The case for Open Access

The South African draft open science policy is premised on “…the cardinal guiding principle ‘As Open As Possible, As Closed As Necessary’. This principle recognises both the legislative environment, and the critical socio-economic role of intellectual property rights.” The policy intends to make open access mandatory for publications arising from publicly funded research and desirable for research from all sources of funding. Open access benefits authors as well as those who can freely access the research.

“Open Access means more readers, more potential collaborators, more citations for their work, and ultimately more recognition for them and their institution. Open Access means improved access to research for all”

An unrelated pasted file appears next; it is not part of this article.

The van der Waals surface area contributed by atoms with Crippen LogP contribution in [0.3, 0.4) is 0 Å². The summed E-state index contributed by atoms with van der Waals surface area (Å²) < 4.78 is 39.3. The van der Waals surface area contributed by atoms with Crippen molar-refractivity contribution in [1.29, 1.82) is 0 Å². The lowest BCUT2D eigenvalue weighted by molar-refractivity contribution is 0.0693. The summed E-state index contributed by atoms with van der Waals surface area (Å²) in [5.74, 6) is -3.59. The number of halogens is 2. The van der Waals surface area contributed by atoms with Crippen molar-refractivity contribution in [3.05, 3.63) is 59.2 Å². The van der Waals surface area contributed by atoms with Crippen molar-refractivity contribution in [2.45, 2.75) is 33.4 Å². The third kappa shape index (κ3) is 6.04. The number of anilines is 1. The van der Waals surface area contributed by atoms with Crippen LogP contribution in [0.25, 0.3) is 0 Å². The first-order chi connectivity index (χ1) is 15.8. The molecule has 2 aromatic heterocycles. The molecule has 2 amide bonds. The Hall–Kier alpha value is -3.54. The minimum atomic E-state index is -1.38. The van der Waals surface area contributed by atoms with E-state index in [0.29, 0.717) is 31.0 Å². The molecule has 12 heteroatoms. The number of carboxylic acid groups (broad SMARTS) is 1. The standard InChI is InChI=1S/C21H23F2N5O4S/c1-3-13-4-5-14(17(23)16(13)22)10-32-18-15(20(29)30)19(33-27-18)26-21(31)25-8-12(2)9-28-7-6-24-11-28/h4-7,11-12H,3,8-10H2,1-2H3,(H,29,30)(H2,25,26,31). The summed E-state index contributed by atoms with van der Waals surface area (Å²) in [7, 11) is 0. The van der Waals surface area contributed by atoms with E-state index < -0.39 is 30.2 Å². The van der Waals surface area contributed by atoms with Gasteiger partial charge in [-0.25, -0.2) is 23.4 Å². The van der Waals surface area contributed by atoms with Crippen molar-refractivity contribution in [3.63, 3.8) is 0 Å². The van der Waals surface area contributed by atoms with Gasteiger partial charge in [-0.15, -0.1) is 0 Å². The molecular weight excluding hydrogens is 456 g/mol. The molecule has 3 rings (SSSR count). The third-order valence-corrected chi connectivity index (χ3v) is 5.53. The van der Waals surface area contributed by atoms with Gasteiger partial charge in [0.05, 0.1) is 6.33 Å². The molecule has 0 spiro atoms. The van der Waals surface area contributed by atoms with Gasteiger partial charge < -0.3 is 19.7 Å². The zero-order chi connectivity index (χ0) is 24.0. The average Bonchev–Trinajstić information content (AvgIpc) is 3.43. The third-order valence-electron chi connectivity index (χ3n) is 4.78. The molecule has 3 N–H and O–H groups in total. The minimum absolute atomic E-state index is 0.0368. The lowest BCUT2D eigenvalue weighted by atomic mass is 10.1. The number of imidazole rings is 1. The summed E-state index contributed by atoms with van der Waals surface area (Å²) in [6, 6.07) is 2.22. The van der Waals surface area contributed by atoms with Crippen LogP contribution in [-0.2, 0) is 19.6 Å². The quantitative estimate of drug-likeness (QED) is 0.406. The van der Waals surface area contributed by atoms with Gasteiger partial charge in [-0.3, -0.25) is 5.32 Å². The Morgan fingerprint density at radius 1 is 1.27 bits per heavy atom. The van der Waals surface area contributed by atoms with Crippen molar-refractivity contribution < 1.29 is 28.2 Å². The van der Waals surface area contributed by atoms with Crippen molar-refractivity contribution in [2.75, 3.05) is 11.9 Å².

For practical reasons, open access definitions are mutating leading to some confusion. Some people equate open access publishing to predatory publishing. These YouTube clips may be of use in clarifying some of the confusion and making the case for open access:

The beauty of read and publish agreements is that researchers do not have to find a new open access venue to comply with open science policy. These agreements enable researchers from participating institutions to publish in the hybrid journal of their choice without paying article processing charges and without relinquishing copyright. In some agreements, this researcher benefit applies to fully Gold Open Access journals as well.